K. van Frankenhuyzen, N. Payne, L. Cadogan, B. Mickle, A. Robinson

1996Home

Executive Summary

The work reported here addresses the question as to how much scope exists for improvement of B.t. spray efficacy for control of the spruce budworm by altering spray droplet size distribution and application volume. Laboratory evidence suggests that droplets in the physically optimum size range (<80 um) contain at best an LD50 and that feeding inhibition caused by ingestion of sublethal droplets has a negative effect on dose acquisition and subsequent mortality. We explored the hypothesis that the provision of an efficacious dose per unit foliage and subsequent dose acquisition can be enhanced by using coarser spray atomization to increase the dose per droplet. This objective was addressed by comparing differences in spray deposition, dose acquisition, and spray efficacy for Foray 76B applied at 30 BIU/ha using fine and coarse atomization and at 60 BIU (2 x 30)/ha using coarse atomization.

Spray application. Four 50 ha blocks with predominantly balsam fir were located along the shores of Bird Lake in Nopiming Provincial Park in southeastern Manitoba. Prespray larval densities ranged from 8 to 18 larvae per 45-cm tip. Three blocks were treated with Foray 76B at actual application rates of 38 BIU/ha applied in 1.9 L using fine atomization (~9,900 rpm; VMD: 69 um, NMD: 31 um, treatment 30-F), 38 BIU/ha in 1.9 L using coarse atomization (~4,200 rpm; VMD 173 um, NMD 68 um, treatment 30-C), and 58 BIU/ha in 2 x 1.5 L using coarse atomization (~5,800 rpm, VMD 157 um, NMD 63 um, treatment 60-C). Sprays were applied on June 2 and 3 in early morning under favorable conditions, using a Cessna 188 equipped with four AU4000 Micronair atomizers calibrated to deliver 20 L/min with a track spacing of 45 m. Spray application was preceded by a week of warm sunny weather (>25 C) which continued for another 10 days after application with no rain. Larval development was at 50-60% fourth instar at the time of spray application.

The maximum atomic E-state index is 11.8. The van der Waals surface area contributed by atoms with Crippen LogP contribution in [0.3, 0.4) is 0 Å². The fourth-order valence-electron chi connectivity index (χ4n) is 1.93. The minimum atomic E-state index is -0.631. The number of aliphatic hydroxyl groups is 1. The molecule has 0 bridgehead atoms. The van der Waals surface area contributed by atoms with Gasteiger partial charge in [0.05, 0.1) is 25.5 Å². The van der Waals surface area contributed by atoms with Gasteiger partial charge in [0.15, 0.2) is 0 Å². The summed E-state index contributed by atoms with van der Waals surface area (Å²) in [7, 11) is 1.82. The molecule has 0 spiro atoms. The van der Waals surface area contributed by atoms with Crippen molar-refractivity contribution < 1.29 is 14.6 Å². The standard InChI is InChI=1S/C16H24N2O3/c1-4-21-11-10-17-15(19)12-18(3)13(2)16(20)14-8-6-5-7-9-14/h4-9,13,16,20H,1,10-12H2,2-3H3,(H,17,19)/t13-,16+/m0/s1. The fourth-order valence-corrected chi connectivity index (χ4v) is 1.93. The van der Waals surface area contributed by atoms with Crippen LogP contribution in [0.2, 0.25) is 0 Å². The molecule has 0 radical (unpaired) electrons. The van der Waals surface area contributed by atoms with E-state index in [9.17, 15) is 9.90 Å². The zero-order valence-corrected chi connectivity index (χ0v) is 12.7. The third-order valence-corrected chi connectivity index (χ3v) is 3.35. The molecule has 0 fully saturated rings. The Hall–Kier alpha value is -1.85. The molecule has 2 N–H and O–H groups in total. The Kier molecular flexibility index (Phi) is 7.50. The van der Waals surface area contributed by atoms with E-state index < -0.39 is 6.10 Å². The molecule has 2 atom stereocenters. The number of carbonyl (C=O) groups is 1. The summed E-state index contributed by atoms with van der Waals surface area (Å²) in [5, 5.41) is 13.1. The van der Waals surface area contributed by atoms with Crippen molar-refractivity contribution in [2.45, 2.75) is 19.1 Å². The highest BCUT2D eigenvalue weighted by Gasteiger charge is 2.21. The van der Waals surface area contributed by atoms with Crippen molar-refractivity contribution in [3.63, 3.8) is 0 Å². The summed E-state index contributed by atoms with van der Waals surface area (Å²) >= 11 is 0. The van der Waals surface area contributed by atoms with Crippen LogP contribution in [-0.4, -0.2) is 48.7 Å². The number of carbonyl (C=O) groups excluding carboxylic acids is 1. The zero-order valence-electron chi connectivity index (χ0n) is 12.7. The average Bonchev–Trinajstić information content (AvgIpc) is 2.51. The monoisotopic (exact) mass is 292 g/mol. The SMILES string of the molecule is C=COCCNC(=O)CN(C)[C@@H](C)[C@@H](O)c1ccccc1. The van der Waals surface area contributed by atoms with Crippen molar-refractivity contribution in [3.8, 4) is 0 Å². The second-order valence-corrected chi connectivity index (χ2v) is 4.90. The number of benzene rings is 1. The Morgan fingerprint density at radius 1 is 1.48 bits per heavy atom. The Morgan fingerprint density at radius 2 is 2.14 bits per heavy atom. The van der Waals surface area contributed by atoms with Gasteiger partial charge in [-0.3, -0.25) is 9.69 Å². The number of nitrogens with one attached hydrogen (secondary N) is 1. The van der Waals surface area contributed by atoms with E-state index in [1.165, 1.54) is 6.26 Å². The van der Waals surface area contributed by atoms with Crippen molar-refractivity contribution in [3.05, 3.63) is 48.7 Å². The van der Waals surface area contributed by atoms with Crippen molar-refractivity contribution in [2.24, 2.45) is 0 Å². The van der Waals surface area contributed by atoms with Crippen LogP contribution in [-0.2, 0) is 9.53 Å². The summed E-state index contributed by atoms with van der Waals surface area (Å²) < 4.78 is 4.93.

Aircraft navigation was aided by using a differential global positioning system (DGPS). Tethersonde flights were used to obtain relevant meteorological data at aircraft flying height. The position of the sample trees used for deposit assessment was surveyed with DGPS and were plotted relative to recorded flight lines in the UTM Grid system to reveal variations in track spacing and swath overlap. Application rates were calculated from flow rate and GPS ground speed and were plotted for each of the sprays to examine variability in application rate in the vicinity of the sampling sites.

Spray dispersal was assessed by estimating droplet densities, size spectra, and volumetric (fluorometric) deposition at 20 stations in each block, corresponding to locations that were used for larval sampling and monitoring of dose acquisition. Each sampling station consisted of a halyard system that enabled positioning of samplers at midcrown level. Samplers included two aluminum combs (fluorometric assessment), two Kromekote card combs (droplet size and density), and two balsam fir branch tips (droplet size and density). Two additional balsam fir branch tips were used to compare Health Canada's Quantitative Redox Assay (QRA), a spore-based method, and Entotech's immunoassay-based Deposit Assessment Method (DAM kit), for deposit assessment.

Coarse atomization of Foray 76B resulted in a VMD of 110-160 um, and an NMD of 4080 um, (corrected droplet sizes) on both K-card combs and needles, as compared to a VMD of 60-80 um, and an NMD of 25-30 um, in the fine atomization treatment. Droplet densities on both K-cards and foliage was about two times higher in the 30-F than in the 30-C block.